9:30 am Aug. 16, 2012
It wasn't all that surprising when the New York Mets fell out of contention in July. The surprising thing was their seeming refusal to acknowledge it by planning for the future.
(Has anyone been able to make sense of the decision to hang on to soon-to-be free agent Scott Hairston, for example?)
But this week, the Sandy Alderson front office started moving. First came the acquisition of Kelly Shoppach, who gets a six-week head start on learning the New York pitchers ahead of what is hopefully a platoon with Josh Thole in 2013. He'll need to be resigned, but shouldn't cost much more than the $1.135 million he signed with the Red Sox for last winter.
And Wednesday, the Mets announced a six-man rotation for the rest of the season, something that is going to be good for the entire rotation.
The six pitchers are Dickey, Johan Santana, Jonathon Niese, Matt Harvey, Chris Young and Jeremy Hefner.
Dickey pitches every fifth day; Hefner fills in wherever necessary because of that. (The Mets briefly considered pitching Dickey every fourth day.)
The other four pitch every sixth day.
The benefit to Santana and Young, who are both coming off shoulder surgery, is an extra day of recovery. This is particularly vital for Santana, who is owed $31 million next year.
Interestingly, Jonathon Niese has performed better on more than four days rest this year, with a 5.49 E.R.A. on four days of rest, 2.53 E.R.A. on five days, and 1.80 E.R.A. on six days or more. It's an awfully small sample to make definitive judgments, with a split between four days and five days of rest in his career a flatter 4.43 to 3.69 E.R.A. But there's certainly no harm in it, and with Niese having tired the past two seasons down the stretch, it isn't the worst thing to nurse him to 190-200 innings a bit more carefully.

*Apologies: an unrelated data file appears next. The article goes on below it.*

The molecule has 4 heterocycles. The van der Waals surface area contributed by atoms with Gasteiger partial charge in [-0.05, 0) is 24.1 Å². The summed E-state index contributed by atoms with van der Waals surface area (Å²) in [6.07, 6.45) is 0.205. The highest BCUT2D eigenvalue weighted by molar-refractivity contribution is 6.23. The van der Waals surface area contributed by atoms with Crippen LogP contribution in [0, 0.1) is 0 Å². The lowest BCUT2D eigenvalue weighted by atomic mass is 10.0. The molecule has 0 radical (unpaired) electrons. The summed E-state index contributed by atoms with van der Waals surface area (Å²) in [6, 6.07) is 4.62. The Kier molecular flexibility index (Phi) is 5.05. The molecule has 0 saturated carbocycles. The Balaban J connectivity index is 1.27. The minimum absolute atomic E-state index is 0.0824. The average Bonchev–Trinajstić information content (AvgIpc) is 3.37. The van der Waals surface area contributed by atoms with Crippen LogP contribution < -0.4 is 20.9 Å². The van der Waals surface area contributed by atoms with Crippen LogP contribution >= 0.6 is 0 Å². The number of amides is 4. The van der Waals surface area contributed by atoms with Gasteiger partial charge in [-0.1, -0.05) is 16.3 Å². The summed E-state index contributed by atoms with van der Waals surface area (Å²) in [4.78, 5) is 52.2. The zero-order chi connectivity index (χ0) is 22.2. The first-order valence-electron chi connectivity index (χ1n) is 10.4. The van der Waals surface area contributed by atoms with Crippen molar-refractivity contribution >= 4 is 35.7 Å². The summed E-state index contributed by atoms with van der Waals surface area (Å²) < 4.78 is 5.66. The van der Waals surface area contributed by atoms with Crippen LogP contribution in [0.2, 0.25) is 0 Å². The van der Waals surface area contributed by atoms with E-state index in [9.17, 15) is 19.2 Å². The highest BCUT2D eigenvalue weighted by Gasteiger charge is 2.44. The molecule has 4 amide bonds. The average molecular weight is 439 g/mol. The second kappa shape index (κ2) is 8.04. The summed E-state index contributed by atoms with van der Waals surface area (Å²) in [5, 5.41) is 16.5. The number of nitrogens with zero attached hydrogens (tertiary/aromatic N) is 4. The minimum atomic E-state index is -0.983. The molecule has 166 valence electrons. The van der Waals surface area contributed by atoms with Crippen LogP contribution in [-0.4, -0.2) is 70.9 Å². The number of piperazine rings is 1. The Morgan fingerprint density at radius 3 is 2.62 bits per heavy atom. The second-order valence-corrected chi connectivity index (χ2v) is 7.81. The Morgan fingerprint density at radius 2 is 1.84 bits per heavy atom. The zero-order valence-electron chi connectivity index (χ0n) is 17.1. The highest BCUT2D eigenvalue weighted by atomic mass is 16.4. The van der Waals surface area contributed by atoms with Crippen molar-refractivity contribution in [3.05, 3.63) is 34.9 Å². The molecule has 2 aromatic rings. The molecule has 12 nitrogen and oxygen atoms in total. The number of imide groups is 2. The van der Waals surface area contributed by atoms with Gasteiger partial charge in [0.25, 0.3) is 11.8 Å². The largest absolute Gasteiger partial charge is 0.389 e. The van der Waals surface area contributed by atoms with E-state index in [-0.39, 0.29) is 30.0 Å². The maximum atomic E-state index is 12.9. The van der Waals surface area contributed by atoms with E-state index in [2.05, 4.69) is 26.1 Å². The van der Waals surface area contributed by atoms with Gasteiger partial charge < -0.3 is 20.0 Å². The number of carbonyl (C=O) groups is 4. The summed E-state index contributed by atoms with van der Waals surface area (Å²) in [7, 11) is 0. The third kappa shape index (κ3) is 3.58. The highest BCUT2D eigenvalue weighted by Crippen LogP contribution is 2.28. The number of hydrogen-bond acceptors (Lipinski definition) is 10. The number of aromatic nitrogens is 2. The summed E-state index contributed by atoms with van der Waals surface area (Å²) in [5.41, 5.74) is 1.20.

As for Matt Harvey, he's totaled 132 1/3 innings in 2012, so putting him on extra rest should allow him to get through most of the rest of 2012 in the rotation, with an eye on a limit of around 170 innings.
The arrangement treats Jeremy Hefner like a spare part, but even that has its use. After all, the Mets know on a winning team, Hefner isn't a rotation member, but most likely a long man, asked to fill in here, start there, and relieve some other time. It'll be a good thing to find out how flexible he is.
The Mets didn't work any miracles this week. But they've taken a couple of steps toward improving their team and preserving what strength they do have. That's a lot better than standing still.
Elsewhere in New York sports:
Another night, another strong Yankee pitching performance, this time from Freddy Garcia. The Yankees have the best record in the American League.
Of course, the National League will have home field in the World Series, thanks to an All-Star Game win brought about by the game's M.V.P., Melky Cabrera ... who tested positive for testosterone and will miss the next 50 games.
Who's the Post reporter calling Kobe Bryant's wife a gold-digger? Oh, it doesn't say.
The conference introduced its new commissioner, Mike Aresco.
The United States beat Mexico in Mexico for the first time ever.